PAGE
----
Invasive Species Compendium

Detailed coverage of invasive species threatening livelihoods and the environment worldwide

Abstract

Using multiple palaeoecological indicators to guide biodiversity conservation in tropical dry islands: the case of São Nicolau, Cabo verde.

Abstract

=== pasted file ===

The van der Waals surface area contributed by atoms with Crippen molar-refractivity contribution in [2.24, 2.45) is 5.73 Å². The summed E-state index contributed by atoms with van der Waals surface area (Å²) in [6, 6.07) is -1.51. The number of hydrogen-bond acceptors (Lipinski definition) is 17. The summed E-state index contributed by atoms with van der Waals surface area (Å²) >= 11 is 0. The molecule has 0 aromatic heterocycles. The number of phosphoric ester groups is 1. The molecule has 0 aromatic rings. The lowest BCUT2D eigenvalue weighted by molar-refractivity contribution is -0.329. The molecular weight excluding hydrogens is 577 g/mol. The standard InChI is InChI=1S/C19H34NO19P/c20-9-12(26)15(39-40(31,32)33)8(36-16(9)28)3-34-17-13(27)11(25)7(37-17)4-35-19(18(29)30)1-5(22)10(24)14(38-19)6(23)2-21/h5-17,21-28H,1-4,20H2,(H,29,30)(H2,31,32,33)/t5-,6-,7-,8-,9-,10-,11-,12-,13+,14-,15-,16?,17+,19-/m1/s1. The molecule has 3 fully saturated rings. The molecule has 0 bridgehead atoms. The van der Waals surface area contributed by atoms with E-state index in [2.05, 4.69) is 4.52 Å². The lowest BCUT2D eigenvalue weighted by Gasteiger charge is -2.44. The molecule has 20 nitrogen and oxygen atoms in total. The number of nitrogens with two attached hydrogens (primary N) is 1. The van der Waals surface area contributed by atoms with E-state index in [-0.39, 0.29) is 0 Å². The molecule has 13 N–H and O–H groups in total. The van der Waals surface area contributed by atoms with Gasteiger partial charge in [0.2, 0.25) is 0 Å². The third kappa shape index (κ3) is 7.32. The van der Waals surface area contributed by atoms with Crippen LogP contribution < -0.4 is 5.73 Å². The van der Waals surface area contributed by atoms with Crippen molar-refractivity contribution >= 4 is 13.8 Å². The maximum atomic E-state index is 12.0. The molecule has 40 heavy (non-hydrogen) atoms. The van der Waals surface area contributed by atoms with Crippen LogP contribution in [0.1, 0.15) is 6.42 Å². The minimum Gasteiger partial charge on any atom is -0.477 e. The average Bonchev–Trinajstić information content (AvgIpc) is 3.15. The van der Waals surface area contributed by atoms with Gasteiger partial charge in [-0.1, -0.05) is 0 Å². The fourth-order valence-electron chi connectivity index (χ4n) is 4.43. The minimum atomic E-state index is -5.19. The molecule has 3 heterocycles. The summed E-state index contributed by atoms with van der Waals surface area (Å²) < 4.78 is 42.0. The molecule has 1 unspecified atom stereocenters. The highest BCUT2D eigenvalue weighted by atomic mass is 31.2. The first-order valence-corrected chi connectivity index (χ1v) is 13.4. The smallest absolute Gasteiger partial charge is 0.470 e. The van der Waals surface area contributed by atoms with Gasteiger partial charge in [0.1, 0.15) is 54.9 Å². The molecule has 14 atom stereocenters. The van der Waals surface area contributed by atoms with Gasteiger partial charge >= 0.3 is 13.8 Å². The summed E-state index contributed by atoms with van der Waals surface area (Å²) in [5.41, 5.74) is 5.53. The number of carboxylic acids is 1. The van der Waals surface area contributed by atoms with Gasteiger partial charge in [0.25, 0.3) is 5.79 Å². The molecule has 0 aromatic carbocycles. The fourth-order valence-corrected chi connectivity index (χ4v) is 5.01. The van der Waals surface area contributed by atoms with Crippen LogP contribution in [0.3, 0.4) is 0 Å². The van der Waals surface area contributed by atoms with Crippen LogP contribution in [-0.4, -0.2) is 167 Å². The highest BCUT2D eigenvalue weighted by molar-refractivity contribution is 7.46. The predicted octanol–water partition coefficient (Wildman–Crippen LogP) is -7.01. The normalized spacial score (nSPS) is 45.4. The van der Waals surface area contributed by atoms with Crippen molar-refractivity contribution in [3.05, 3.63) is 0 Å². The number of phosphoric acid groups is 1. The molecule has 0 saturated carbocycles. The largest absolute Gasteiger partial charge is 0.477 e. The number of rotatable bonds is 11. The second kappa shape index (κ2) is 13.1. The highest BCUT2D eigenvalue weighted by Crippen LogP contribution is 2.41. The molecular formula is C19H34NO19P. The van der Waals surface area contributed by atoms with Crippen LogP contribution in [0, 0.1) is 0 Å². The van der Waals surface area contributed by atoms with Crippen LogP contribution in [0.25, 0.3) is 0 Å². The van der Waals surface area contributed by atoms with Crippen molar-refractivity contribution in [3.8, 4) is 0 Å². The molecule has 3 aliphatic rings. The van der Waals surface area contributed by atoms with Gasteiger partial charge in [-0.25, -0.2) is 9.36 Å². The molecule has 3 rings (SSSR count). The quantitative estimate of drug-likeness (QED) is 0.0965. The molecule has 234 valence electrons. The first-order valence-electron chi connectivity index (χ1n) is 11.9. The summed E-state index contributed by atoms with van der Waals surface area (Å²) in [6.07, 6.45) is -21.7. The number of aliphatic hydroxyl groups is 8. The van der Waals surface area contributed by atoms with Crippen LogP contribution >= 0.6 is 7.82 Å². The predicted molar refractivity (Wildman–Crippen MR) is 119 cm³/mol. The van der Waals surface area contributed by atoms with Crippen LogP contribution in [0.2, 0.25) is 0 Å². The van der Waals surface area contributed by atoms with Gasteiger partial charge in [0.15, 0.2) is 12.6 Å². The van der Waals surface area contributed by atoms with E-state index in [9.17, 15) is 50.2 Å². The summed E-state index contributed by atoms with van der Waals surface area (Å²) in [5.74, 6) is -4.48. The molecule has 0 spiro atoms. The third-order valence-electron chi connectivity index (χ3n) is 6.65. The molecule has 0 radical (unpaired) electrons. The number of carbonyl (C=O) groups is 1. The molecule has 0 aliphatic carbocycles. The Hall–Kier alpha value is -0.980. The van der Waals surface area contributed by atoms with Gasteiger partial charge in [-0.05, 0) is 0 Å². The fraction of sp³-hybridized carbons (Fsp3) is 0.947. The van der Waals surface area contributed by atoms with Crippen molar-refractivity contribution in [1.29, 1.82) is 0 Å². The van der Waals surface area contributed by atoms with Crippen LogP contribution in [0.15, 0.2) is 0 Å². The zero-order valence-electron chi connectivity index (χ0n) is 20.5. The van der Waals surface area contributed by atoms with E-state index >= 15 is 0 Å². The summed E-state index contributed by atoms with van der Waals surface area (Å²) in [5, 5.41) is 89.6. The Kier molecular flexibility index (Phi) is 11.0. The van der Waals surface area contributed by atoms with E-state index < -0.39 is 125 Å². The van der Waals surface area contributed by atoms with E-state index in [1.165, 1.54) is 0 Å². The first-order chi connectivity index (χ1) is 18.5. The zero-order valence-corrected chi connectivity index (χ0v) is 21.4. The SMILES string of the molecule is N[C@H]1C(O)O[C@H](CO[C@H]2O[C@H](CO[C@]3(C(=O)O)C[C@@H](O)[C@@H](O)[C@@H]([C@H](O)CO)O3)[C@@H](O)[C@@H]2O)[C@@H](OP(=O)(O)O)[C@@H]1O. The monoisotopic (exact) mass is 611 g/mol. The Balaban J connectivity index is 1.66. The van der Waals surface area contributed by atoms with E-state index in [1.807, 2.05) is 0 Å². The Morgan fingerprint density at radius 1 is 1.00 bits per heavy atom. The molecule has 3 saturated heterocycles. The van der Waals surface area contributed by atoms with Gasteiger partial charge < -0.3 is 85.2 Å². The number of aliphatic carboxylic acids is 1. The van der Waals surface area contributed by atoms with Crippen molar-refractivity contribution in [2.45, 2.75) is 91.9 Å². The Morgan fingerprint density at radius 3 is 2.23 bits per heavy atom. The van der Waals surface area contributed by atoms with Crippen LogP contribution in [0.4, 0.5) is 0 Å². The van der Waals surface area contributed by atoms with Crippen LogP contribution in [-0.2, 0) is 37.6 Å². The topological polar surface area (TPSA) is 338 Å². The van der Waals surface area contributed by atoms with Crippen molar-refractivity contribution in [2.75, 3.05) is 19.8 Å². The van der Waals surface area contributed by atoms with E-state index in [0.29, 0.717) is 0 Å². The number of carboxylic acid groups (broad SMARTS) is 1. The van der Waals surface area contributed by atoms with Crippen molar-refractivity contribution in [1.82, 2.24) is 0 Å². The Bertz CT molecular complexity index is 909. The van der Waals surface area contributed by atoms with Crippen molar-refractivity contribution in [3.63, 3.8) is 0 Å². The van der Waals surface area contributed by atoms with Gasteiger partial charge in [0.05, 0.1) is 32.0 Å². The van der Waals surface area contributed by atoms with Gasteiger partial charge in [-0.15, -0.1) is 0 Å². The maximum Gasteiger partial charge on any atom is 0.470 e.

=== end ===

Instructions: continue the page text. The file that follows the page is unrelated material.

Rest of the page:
Tropical dry islands are currently facing major challenges derived from anthropogenic and climatic pressures. However, their trajectories of environmental change, which could provide relevant information applicable to biodiversity conservation, remain understudied. This is mainly due to poor micro-fossil preservation and irregular sediment deposition. Multi-proxy palaeoecological analyses spanning decades to 1000s of years can add perspective as to how vegetation, fungal communities, and the fauna responded to previous natural and anthropogenic disturbances. In São Nicolau, Cabo Verde, we used palaeoecological methods to analyse a highland soil profile (1000 m asl) dated to 5900 cal yr BP. We analysed how vegetation (abundances in pollen of native and introduced species, and leaf wax n-alkanes), ferns and fungal communities (abundance of non-pollen palynomorphs) varied over time in relation to fire (charcoal concentration) and erosion regimes (grain sizes and elemental composition). Between 5000 and 400 cal yr BP the highlands held native woody taxa such as Euphorbia tuckeyana, Dracaena draco subsp. caboverdeana, and Ficus, taxa that can be used for future reforestation programmes. From 400 cal yr BP to the present day, replacement of native taxa by introduced and cultivated taxa (Pinus, Eucalyptus, Asystasia, Opuntia) has occurred. Vegetation burning and grazing caused loss of vegetation and erosion, acting as conjoined drivers of scrubland degradation. This dataset helps to set historically contextualised restoration goals such as the re-introduction of native species, monitoring of recently introduced species and control of free grazing. This can serve as a model system for the conservation of tropical dry islands' biodiversity.